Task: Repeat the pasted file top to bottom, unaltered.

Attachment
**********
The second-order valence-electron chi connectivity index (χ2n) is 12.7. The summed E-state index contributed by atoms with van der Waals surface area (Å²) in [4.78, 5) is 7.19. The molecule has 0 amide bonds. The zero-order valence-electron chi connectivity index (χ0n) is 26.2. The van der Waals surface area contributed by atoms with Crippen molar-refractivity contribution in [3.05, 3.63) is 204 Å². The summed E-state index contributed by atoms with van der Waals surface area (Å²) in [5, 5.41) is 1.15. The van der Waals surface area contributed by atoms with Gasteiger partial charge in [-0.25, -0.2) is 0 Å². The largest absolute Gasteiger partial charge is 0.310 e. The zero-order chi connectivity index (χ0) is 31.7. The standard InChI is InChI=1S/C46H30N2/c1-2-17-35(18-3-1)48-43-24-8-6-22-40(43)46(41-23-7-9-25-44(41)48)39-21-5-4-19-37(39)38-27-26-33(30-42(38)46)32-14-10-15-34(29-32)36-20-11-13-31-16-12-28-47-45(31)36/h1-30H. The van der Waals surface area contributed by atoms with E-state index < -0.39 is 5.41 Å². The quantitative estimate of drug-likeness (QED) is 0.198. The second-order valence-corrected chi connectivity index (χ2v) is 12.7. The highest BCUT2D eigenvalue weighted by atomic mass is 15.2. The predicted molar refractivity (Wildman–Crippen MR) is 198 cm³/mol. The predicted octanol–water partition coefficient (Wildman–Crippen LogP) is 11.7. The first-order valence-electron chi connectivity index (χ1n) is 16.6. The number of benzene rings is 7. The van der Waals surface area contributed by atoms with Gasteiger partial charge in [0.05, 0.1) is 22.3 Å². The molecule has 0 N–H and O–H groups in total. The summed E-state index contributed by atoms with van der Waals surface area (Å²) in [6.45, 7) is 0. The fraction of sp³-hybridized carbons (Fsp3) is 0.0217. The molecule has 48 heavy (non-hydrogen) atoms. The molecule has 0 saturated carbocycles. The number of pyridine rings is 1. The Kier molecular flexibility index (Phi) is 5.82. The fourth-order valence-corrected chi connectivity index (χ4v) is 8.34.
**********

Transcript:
The second-order valence-electron chi connectivity index (χ2n) is 12.7. The summed E-state index contributed by atoms with van der Waals surface area (Å²) in [4.78, 5) is 7.19. The molecule has 0 amide bonds. The zero-order valence-electron chi connectivity index (χ0n) is 26.2. The van der Waals surface area contributed by atoms with Crippen molar-refractivity contribution in [3.05, 3.63) is 204 Å². The summed E-state index contributed by atoms with van der Waals surface area (Å²) in [5, 5.41) is 1.15. The van der Waals surface area contributed by atoms with Gasteiger partial charge in [-0.25, -0.2) is 0 Å². The largest absolute Gasteiger partial charge is 0.310 e. The zero-order chi connectivity index (χ0) is 31.7. The standard InChI is InChI=1S/C46H30N2/c1-2-17-35(18-3-1)48-43-24-8-6-22-40(43)46(41-23-7-9-25-44(41)48)39-21-5-4-19-37(39)38-27-26-33(30-42(38)46)32-14-10-15-34(29-32)36-20-11-13-31-16-12-28-47-45(31)36/h1-30H. The van der Waals surface area contributed by atoms with E-state index < -0.39 is 5.41 Å². The quantitative estimate of drug-likeness (QED) is 0.198. The second-order valence-corrected chi connectivity index (χ2v) is 12.7. The highest BCUT2D eigenvalue weighted by atomic mass is 15.2. The predicted molar refractivity (Wildman–Crippen MR) is 198 cm³/mol. The predicted octanol–water partition coefficient (Wildman–Crippen LogP) is 11.7. The first-order valence-electron chi connectivity index (χ1n) is 16.6. The number of benzene rings is 7. The van der Waals surface area contributed by atoms with Gasteiger partial charge in [0.05, 0.1) is 22.3 Å². The molecule has 0 N–H and O–H groups in total. The summed E-state index contributed by atoms with van der Waals surface area (Å²) in [6.45, 7) is 0. The fraction of sp³-hybridized carbons (Fsp3) is 0.0217. The molecule has 48 heavy (non-hydrogen) atoms. The molecule has 0 saturated carbocycles. The number of pyridine rings is 1. The Kier molecular flexibility index (Phi) is 5.82. The fourth-order valence-corrected chi connectivity index (χ4v) is 8.34.